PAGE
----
While the Pope was willing to study the circumstances with men and women of good will and apply the doctrine of the Church in a way that fit the circumstances, he was aware of the possibility, based on his knowledge of history, that some men and women might not be open to the challenge he posed. Sometimes in the past, men who tried to control the appointment of Bishops were interested in changing the doctrine of the Church. The deeds of the schismatic Bishops hinted that their motives were the latter option. “St. Leo spoke long ago about those who want to name their own Bishops and change the way that dioceses are governed: ‘nature itself does not leave any doubt about someone who wants to replace a Bishop who is already in place. One can, without fear of being mistaken, regard this person as corrupt who is trying to gain favor with the enemies of religion’” (315-317).

The Pope reiterated his position that he was not interested in interfering in the political changes that the regime in France was undergoing. As the Pope critiqued the articles of the Constitution, he made clear to the Bishops, as he did to Louis XVI, that “we are trying here to avoid speaking about the government of the civil regime of the realm” (319). He admitted that this was becoming increasingly difficult, as so many of the deeds of the civil government with respect to the new constitution affected the spiritual sphere or politicized the spiritual sphere.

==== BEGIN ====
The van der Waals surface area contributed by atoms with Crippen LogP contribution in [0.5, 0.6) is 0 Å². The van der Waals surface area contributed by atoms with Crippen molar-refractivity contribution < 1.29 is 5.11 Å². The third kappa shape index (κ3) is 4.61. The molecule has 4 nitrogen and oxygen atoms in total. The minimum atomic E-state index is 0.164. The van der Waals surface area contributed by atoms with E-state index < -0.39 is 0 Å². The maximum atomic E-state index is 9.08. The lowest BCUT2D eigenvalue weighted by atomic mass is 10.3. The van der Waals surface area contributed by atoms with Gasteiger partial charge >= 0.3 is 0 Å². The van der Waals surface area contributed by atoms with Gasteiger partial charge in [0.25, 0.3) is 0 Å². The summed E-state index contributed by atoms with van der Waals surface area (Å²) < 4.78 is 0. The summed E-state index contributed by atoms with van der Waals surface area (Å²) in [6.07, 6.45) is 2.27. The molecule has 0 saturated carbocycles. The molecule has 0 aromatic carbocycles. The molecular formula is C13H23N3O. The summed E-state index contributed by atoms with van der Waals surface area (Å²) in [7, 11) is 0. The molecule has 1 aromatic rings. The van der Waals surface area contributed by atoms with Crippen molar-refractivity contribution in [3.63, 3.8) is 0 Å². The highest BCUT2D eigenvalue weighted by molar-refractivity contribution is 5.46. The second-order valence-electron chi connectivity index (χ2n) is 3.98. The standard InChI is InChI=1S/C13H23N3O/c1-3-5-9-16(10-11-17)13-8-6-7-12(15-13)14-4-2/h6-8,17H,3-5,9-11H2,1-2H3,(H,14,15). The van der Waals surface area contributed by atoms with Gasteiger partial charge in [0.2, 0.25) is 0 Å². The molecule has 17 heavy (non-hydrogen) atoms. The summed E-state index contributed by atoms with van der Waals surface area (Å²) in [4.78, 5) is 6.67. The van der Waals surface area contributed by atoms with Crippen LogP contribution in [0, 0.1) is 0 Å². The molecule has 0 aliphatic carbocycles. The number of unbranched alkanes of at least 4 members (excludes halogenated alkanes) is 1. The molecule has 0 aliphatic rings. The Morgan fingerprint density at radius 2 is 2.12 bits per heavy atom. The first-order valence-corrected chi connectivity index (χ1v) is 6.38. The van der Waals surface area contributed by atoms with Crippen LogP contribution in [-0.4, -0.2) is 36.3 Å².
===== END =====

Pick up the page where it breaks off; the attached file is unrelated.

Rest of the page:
The Pope, though he could have done so, resisted using the threat of ecclesiastical punishments in order to rectify the situation. To begin, he understood that the revolutionaries might be unresponsive to such punishments. In addition, some in France, due to the violent nature of events, might have succumbed to the general spirit of fear that reigned in the country. Finally, his ultimate goal was to work with men of good will to put an end to the evils that the country was undergoing. And so, he “used all indulgence permitted” to his office to resist using the threats of punishments as a way of encouraging certain kinds of action. Instead, he aimed to “find a remedy for the evil that has already been done, and to prevent it from making any further progress” (333).